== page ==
A cursory glance at just the last two years alone shows an alarming, ever-rising trend of data breaches. From small practices to healthcare giants, it seems no one is safe from data breach losses - money, time and patient trust.
Worse yet, it’s not just the big names that are falling victim to bad guys. “In small office and home office networks, the data is every bit as important as the data in the larger networks,”1 states David Reed in a SANS Institute white paper.
But there’s some good news. There’s one precaution that every organization, big and small, can take against the threat of costly data breaches: whole disk encryption. If you haven’t been protecting your data already, here are the top three reasons why you should start right away.
#1 You Can’t Afford Not To
The cost of a data breach is usually expressed in terms of cost per record. These figures aren’t just an estimate of fines; they also include other costs that typically result from damage control after a data breach:
• Investigation and remediation of security flaws
• Notification via mail to those customers whose data was compromised
• Identity theft protection for all victims
• Opportunity cost of spending more time on fixing the breach and less time on usual business activities
• Lawsuits from disgruntled victims
The Ponemon Institute estimates that the “average global cost of data breach per lost or stolen record is $154.” From there, actual cost per record can vary depending on the industry. For instance, according to Ponemon’s research, the U.S. Healthcare market has the highest average cost per stolen record: “if a healthcare organization has a breach, the average cost could be as high as $363, and in education the average cost could be as high as $300.”2
Practically speaking, when just one lost computer holds 1000 health records, a data breach could cost you up to $363,000!
#2 When Not If
Much like car accidents or house fires, a data breach seems to be one of those things that you think will never happen to you… until it does. In its 2015 Data Breach Industry Forecast, Experian explains that, “for businesses, the risk of experiencing a data breach is higher than ever with almost half of organizations suffering at least one security incident in the last 12 months.”3
And small businesses are far from immune from these threats. The risk of a data breach is so high, in fact, that the FBI has sternly warned businesses everywhere to prepare for the worst. “You’re going to be hacked,” Joseph Demarest, assistant director of the FBI’s cyber division, famously cautioned in late 2014. “Have a plan.”4
#3 It’s The Law
While jurisdictions across the United States continue to experiment with data breach laws, the Healthcare industry is already mandated to comply with certain data protection and breach notification standards by the Health Insurance Portability and Accountability Act (HIPAA).
According to the U.S. Department of Health and Human Services (HHS)5, Protected Health Information (PHI) is secure when:
• Electronic PHI is encrypted
• PHI storage media has been destroyed beyond recovery
As data protection becomes increasingly important to the public, HIPAA is continually reviewed for effectiveness and covered entities more routinely audited for compliance. To ensure that PHI records are sufficiently protected, the Office for Civil Rights (OCR) has already dedicated a budget of $43 million for compliance audits in 2016, an increase of $4 million over the 2015 budget of $39 million.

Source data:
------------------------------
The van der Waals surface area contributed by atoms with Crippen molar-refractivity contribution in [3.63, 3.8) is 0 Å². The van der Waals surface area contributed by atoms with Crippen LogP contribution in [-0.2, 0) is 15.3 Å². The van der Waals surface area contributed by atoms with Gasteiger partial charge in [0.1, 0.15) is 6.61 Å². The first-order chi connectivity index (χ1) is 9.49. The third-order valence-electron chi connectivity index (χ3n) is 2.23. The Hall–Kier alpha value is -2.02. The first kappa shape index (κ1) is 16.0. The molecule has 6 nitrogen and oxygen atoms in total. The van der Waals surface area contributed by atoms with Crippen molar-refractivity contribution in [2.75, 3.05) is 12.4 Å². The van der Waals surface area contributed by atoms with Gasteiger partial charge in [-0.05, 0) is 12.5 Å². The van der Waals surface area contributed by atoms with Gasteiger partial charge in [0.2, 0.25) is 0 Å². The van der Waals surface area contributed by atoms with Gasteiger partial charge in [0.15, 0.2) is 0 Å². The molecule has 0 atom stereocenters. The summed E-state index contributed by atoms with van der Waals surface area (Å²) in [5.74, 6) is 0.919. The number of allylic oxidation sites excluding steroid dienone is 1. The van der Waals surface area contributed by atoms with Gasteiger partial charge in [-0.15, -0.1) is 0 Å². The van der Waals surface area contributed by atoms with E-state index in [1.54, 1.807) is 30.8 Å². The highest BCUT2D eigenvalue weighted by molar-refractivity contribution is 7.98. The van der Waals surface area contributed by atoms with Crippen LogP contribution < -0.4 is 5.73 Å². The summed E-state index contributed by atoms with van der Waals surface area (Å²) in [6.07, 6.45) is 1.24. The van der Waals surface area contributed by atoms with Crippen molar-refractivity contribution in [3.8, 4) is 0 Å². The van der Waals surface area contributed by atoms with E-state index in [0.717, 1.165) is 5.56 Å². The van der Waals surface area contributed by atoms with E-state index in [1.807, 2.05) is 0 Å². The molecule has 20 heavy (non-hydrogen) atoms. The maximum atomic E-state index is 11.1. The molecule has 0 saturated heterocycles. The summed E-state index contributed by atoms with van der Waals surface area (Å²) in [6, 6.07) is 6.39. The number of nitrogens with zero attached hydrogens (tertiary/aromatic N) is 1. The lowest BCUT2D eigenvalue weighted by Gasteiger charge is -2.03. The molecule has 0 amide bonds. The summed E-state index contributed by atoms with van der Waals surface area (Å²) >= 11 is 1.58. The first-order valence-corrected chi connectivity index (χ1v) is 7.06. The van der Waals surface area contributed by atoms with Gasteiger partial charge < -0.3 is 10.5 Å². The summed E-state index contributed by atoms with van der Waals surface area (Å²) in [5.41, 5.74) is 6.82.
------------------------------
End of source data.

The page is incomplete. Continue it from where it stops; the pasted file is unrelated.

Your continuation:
And Now, The Good News
Cybersecurity experts around the world agree that regular use of disk encryption software should be a key component of any organization’s data breach preparedness plan.
Crisis management plans for data breaches usually focus on what to do after a breach; for instance, notifying stakeholders and investigating the vulnerabilities that led to the attack. But prevention, of course, is the best medicine - and the best prevention is whole disk encryption. As David Reed of the SANS Institute concludes, “Using encryption on each device that has the ability is among the best ways to prevent unauthorized access to data.”
Even if you think your organization is too new, too small or too busy to implement a full crisis management plan, encrypting your data is a simple, proactive measure that you can take right now. With a relatively small amount of money for an encryption solution, organizations can significantly reduce the cost of a data breach down the road. And perhaps just as important, they can protect their reputation as a responsible steward of customer data.
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1 Reed, David. “Encryption Solutions for Small Networks.” SANS Institute white paper, November 13, 2015. [Online], Available: www.giac.org/paper/gsec/37592/encryption-solutions-small-networks/147882 [06 Apr 2016]
2 IBM. “Ponemon Institute’s 2015 Global Cost of Data Breach Study Reveals Average Cost of Data Breach Reaches Record Levels.” IBM press release, May 27, 2015. [Online], Available: www-03.ibm.com/press/us/en/pressrelease/47022.wss [06 Apr 2016]
3 Experian. “2015 Second Annual Data Breach Industry Forecast.” Experian white paper. [Online], Available: www.experian.com/assets/data-breach/white-papers/2015-industry-forecast-experian.pdf [06 Apr 2016]
4 Kelly, Erin. “Officials warn 500 million financial records hacked.” USA Today, October 20, 2014. [Online], Available: www.usatoday.com/story/news/politics/2014/10/20/secret-service-fbi-hack-cybersecuurity/17615029/ [06 Apr 2016]
5 U.S. Department of Health & Human Services. "Guidance to Render Unsecured Protected Health Information Unusable, Unreadable, or Indecipherable to Unauthorized Individuals." [Online], Available: www.hhs.gov/ocr/privacy/hipaa/administrative/breachnotificationrule/brguidance.html [06 Apr 2016]